“I’m serious, Diego. You took the pity and hard-earned money of people by deceit. That money could have gone to someone who really needs it.”

“Believe me, I need it and my family needs it,” said Diego in a serious tone. “You simply do not understand our life. But if you insist on working for your money, follow me. I have a job for us.” With a straight back and the first purposeful stride Carlos had seen him exhibit, Diego led them out of the plaza and headed west…

…“Are you an orphan?”

“Yes,” Carlos answered softly.

“An orphan who cannot go to the authorities for help must survive by his own wits. Are you still convinced that our way is immoral?”

“I thought you brought me here to work for my money.”

“I did. I need you to distract someone while I pick his pockets.”

“This is your idea of work?”

“Believe me, it is no easy task.” Carlos considered Diego’s suggestion. He finally reasoned that he couldn’t get into any more trouble than he was already in. What was begging or picking pockets once you’ve killed someone?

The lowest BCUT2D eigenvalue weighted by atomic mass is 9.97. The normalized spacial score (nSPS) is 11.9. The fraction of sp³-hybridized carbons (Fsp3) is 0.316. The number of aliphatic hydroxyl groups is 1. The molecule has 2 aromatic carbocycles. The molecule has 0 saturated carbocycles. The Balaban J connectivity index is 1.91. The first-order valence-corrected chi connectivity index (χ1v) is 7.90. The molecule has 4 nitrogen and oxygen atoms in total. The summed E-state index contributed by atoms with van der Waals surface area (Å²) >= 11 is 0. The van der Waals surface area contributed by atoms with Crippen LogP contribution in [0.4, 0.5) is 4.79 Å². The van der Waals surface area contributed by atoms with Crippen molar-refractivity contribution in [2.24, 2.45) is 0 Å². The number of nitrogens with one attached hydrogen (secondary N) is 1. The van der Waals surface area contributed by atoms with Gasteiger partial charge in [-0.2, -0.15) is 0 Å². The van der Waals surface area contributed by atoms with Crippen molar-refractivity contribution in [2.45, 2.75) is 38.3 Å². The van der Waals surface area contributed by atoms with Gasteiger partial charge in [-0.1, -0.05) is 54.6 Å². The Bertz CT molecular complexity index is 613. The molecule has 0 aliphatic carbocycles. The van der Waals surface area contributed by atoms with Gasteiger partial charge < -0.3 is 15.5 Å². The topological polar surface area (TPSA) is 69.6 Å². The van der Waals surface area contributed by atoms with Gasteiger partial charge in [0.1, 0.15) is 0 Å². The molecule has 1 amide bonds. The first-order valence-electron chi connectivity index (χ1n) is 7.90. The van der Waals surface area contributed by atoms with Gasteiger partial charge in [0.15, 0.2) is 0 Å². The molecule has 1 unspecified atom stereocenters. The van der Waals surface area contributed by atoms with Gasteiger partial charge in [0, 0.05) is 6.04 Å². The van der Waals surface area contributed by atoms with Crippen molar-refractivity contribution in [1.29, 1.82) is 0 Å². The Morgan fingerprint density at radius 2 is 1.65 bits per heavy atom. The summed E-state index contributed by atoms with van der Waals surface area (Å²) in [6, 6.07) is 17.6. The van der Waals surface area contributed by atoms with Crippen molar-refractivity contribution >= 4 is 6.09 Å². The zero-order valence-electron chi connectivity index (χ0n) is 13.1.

“Do we have to go into the station?”

“No, we can do it from the park. We can wait behind the bushes you were standing near earlier. When a good mark comes along, I will point him out. When he gets into the park, put yourself in his path and beg. If he pays you no heed, then you become very obnoxious and demanding. While he is dealing with you, I’ll take what I can find. Sound good?”

“What if he pays me heed?”

“So much the better. We’ll get his money freely. Then we will pick another mark. What do you think?”

“Let’s get on with it,” said Carlos, feeling resigned to his fate of an outlaw.

“Travelers usually carry a fair amount of cash with them,” Diego explained as they sat on the ground, hidden from view of the station by the boxwoods. “Look at that one,” he exclaimed in a whisper.

“The lady with the big hat?” Carlos asked.

“No, behind her and to the left coming this way. The man in the brown suit,” Diego said, pointing. Carlos looked in the direction his friend had indicated. A short, stout man was crossing the street. His suit was a dark brown and appeared to be silk. The sun glinted off his highly polished, pointed brown boots. He was impeccably dressed and his hair seemed groomed by a salon. Not one black lock moved out of place as a breeze gently swayed the leaves in the trees above. It stayed combed back and flat on his round head. “See that briefcase? Snakeskin,” Diego breathed. “And look at the rings he is wearing. Looks like our mark.”

“Where do I go?” Carlos asked, getting excited in spite of himself.